Tension over the “uninvited” citizens of Albania is evident in Kosovo, and their neighbours in Ferizaj are particularly not happy.
“They are not concerned about the joint space. Since they came this neighbourhood is dirtier than before,” one said without wanting to be identified.
In Prizren, where beggars from Albania ask for money in the bars alongside the Lumbardhi river banks, people are angry.
“They have made our life difficult. Generally, there are 30-40 women or children every day that come to my bar and ask for money. They don’t leave if the client refuses to give. I have to intervene and give them 50 cents just to leave,” Valmir Kryeziu, an owner of a bar in Prizren explained to Prishtina Insight.
Smugglers find their way
Over the border, Albania doesn’t seem particularly happy to take back the children and their parents.
A Kosovo police officer – who didn’t want to be identified – said in 2015 they had a crisis at the border, with Albanian police refusing to register a bus of deportees as returnees.
“They had the issue of getting a lot of repatriations from European countries, getting also beggars from Kosovo will further increase the overall number and this will not look good,” he said.
But here is where smugglers enter the game.
The parents of the children begging in Kosovo’s streets say they have paid 200 to 300 euros to smugglers to help them get into Kosovo via trails that avoid the border crossing.
“This path is not dangerous or tiresome at all. The only problem is the money so we avoid as much as we can to get caught by the Police,” said Kela, a 17 year-old from Durres that begs in Ferizaj streets together with her toddler sister.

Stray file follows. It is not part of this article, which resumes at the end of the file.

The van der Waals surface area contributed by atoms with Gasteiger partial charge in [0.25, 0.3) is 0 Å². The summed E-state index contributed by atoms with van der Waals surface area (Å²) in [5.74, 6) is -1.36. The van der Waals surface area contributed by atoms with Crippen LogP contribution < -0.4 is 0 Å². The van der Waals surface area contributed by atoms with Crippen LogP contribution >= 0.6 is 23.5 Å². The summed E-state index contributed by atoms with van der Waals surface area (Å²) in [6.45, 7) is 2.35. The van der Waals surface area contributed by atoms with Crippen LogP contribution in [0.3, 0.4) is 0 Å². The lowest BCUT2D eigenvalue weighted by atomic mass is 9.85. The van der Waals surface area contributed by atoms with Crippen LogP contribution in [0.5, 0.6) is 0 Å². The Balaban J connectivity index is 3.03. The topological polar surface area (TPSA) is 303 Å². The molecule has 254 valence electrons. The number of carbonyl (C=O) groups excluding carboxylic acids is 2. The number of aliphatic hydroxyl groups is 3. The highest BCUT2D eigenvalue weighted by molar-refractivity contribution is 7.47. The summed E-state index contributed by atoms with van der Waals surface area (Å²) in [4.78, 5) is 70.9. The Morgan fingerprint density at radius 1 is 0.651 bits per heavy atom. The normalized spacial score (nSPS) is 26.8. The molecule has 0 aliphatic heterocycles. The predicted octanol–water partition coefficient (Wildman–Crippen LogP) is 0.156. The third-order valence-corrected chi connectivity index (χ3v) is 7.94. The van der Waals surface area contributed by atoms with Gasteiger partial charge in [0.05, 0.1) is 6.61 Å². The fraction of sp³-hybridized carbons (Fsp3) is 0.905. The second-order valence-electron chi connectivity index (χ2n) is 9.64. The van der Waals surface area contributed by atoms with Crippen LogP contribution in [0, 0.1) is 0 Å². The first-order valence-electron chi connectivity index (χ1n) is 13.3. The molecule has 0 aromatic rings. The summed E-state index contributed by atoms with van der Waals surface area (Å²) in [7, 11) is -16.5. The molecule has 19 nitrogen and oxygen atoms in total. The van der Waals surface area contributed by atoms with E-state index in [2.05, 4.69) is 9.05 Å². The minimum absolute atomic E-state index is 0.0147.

Off the record, Kosovo Police describe how smugglers from Albania help beggars to return to Kosovo very easily.
“In 2016 we deported tens of them back through the border checkpoint. It will be the case that they will be able to return through help by the smugglers faster than us in the city streets again,” a police officer said.
Albanian police in Kukes are well aware of Roma Albanians passing illegally into Kosovo, but they denied that they are helped by others for an exchange of money, even though other people confirmed this.
The director of Border and Migration for Albanian police in the region of Kukes, Ferdinand Gjeta, said that they have never caught any smuggler transporting Roma illegally across the border.
“We have cases where Roma are detected illegally passing the border. They have been stopped, interviewed and turned back. They don’t need a guide since now they know the area well,” he said to Prishtina Insight.
Marenglen Hadaj, police commander of police at the Morine Albania border crossing, said that Kosovo’s police share responsibility for the illegal crossings.
“They pass illegally to Kosovo, so, in this case, it is their police’s problem, not ours,” he said.
The lack of political will from Albania and Kosovo on this issue is seen as one of the most important obstacles towards finding an end to this problem, according to Alketa Lasku, the Deputy Country Representative at Terre des Hommes Foundation in Albania and Kosovo.
“In Kosovo, the perception is that this is Albania’s problem, while in Albania authorities believe that services to those people should be provided in Kosovo,” she said.
The foundation has been working on the issue of children exploited for begging outside the borders since 2009.
Child trafficking: an issue for Albania
Albanian authorities have been very slow in responding to the risk that children face in Kosovo, representatives of NGOs on children rights conclude.
A group of representatives from the state Agency for the Rights and Protection of the Child, the National Anti-Trafficking Coordinator and non-governmental organizations, helped by child protection units in the municipalities, have together started slowly to assist in the first repatriation cases.
According to the Albanian Children Agency, in 2018 they took care of four cases of trafficked children referred to them by the Anti-Trafficking Coordinator, and identified by the Kosovo authorities.
“The cases were referred to us by the Coordinator, three of them in Fier and one case in Shkoder. We have further referred them to municipalities child protection units to identify and assess the situation which their families are in,” said the agency.
In 2017, there were three cases of children’s’ assisted repatriation.
However, Rovena Voda, the national Anti-Trafficking Coordinator and Vice-Minister of Interior, said that the issue of Albanian children begging in Kosovo is a sensitive one, since they are mainly exploited by their parents.